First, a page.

Brooklyn Bird Watch: June 30
Red Winged Blackbird. Scientific name: Agelaius phoeniceus
Today, Brooklyn Bird Watch features an excellent Heather Wolf photo of the male Red Winged Blackbird. On August 23, of last year Brooklyn Bird Watch featured Ms. Wolf’s photo of the female Red Winged Blackbird. It appears she finally got a shot of the male, and it’s a good one.
In Ms Wolf’s new photo the male bird is perched on the edge of the nest, probably having just delivered some food to the female. One also gets a good glimpse of the fascinating nest structure. Building a nest like that requires the female to wrap and tie secure flexible strips of whatever-that-is to the marsh reeds, then use those strips through which to cross weave vegetation to create the bottom of a cup structure to hold the eggs.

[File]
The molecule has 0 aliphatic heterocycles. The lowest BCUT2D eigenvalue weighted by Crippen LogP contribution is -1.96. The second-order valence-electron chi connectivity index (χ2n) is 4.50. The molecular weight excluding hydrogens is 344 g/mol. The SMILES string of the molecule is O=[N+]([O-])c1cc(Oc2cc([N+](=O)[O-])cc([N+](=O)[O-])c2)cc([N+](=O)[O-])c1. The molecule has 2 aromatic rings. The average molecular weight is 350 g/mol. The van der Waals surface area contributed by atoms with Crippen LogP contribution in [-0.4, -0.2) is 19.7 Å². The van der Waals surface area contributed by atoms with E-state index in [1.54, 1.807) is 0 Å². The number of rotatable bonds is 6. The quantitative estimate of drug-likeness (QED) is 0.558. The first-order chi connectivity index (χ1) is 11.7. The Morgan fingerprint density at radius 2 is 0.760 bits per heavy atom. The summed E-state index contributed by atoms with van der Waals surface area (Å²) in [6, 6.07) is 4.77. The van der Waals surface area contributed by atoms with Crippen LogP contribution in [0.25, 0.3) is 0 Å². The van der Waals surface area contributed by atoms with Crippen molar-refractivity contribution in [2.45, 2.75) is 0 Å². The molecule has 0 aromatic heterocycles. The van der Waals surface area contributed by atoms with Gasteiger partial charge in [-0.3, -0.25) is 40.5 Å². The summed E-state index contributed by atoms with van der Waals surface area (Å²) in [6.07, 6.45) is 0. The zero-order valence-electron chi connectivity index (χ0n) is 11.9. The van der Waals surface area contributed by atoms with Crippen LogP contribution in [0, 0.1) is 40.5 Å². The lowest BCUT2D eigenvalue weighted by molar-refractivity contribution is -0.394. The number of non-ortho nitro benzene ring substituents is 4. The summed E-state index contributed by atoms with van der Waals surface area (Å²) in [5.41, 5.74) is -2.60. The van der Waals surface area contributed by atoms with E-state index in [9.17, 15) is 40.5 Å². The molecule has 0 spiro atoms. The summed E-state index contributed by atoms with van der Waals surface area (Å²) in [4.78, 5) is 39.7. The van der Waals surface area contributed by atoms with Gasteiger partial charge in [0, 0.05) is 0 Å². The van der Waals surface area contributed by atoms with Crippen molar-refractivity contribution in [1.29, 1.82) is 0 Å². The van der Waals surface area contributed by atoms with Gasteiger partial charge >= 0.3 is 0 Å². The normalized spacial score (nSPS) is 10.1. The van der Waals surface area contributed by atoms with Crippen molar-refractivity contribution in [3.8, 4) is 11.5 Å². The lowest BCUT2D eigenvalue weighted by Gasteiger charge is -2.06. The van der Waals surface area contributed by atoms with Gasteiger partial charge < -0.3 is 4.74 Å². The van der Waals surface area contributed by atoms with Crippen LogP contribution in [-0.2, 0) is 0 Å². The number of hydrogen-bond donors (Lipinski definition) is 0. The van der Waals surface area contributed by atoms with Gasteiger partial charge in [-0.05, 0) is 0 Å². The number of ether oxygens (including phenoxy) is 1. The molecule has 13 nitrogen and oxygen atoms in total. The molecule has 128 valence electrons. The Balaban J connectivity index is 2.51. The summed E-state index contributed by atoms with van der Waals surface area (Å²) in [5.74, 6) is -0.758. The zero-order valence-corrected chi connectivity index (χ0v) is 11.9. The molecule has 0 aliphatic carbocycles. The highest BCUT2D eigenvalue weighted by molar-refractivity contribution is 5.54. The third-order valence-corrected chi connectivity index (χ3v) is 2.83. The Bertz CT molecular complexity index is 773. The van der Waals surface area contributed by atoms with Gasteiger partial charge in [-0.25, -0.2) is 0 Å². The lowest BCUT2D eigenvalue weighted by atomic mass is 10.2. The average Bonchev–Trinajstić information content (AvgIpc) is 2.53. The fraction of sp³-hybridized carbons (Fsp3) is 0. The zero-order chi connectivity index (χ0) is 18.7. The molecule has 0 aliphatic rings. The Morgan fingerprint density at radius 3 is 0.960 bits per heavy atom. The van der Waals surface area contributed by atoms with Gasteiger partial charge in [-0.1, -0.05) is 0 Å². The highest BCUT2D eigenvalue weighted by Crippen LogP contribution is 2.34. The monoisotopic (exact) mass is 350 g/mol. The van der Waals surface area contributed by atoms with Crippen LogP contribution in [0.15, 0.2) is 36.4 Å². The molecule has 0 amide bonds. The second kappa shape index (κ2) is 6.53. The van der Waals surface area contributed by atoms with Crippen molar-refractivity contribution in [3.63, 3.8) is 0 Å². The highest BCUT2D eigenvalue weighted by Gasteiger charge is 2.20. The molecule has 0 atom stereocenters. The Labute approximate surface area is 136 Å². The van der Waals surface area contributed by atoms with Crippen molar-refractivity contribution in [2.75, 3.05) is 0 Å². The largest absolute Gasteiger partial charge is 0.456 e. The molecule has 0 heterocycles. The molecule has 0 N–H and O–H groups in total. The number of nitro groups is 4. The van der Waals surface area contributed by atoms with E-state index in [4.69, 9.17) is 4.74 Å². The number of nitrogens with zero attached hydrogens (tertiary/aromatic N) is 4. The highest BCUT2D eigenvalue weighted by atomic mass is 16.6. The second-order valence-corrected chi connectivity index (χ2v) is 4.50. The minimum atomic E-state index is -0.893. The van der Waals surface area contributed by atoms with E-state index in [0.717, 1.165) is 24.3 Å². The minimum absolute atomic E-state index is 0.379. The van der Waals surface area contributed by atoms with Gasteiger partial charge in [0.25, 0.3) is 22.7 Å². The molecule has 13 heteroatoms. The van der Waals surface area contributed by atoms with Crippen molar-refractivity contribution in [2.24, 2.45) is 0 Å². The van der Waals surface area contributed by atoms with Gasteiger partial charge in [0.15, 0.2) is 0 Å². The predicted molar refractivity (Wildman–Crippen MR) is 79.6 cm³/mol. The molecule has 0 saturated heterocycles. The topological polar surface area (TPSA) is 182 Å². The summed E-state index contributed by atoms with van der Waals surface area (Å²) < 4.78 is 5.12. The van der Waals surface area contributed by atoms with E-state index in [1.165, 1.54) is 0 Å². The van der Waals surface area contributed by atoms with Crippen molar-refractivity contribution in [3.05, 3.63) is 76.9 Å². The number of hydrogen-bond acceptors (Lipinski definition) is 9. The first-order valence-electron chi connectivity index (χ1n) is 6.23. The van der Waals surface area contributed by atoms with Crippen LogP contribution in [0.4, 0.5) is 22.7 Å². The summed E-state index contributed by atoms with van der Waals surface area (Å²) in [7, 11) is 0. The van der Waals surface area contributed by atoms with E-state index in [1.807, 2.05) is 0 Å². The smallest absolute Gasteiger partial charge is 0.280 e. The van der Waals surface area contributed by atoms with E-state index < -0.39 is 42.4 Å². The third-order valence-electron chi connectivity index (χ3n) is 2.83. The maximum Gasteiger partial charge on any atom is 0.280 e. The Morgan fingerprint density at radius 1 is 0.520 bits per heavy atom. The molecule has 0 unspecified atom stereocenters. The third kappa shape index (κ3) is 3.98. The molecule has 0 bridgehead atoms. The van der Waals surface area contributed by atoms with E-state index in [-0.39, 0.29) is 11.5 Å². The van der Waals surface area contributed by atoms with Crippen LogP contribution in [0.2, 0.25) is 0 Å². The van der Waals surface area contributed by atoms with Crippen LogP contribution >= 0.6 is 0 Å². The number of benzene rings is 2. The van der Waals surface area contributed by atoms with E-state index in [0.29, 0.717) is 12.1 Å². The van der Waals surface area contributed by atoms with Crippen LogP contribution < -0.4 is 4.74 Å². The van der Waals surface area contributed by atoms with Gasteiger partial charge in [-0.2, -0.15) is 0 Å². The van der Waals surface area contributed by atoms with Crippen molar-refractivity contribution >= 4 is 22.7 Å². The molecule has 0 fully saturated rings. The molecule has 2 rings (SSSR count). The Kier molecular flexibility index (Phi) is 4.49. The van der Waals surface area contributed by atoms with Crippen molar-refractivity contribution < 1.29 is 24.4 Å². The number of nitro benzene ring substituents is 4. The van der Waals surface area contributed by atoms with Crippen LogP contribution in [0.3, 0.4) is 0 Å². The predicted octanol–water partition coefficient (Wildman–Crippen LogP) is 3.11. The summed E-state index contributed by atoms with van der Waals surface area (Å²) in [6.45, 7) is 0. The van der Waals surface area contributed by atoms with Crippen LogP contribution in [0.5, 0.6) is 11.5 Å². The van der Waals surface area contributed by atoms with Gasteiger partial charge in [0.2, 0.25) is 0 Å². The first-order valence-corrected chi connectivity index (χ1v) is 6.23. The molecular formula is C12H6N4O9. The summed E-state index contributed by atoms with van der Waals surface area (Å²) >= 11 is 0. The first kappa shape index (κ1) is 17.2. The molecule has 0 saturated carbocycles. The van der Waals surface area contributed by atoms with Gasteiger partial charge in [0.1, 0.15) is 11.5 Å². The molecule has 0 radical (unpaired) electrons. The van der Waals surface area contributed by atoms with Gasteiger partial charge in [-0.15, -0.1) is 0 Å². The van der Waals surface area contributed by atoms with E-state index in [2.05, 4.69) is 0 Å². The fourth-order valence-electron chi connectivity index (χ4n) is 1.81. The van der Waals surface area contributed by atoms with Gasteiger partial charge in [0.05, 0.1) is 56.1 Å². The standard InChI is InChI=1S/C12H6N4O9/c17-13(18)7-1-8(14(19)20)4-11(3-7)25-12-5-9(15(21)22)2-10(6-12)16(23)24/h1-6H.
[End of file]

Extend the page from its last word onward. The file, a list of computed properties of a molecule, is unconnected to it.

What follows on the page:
So the females “build the nest by winding stringy plant material around several close, upright stems and weaving in a platform of coarse, wet vegetation. Around and over this she adds more wet leaves and decayed wood, plastering the inside with mud to make a cup. Finally, she lines the cup with fine, dry grasses.”
Generally, people probably don’t know that many twig based bird nests are designed to be elastic and actually expand as the chicks grow. By the way, birds are not taught to build a nest, the skill comes from a combination of instinct and learning from elders. Many birds of the same species have different building techniques, depending on their experience. To read something interesting about bird nest building, click here.
Some say that the Red Winged Blackbird is the most abundant land bird in North America. Wikipedia says that the Red Winged Blackbird is the “best studied wild bird species in the world.” The male is all black with a striking red shoulder and yellow wing bar, while the female is a nondescript dark brown. Seeds and insects make up the bulk of the red-winged blackbird’s diet.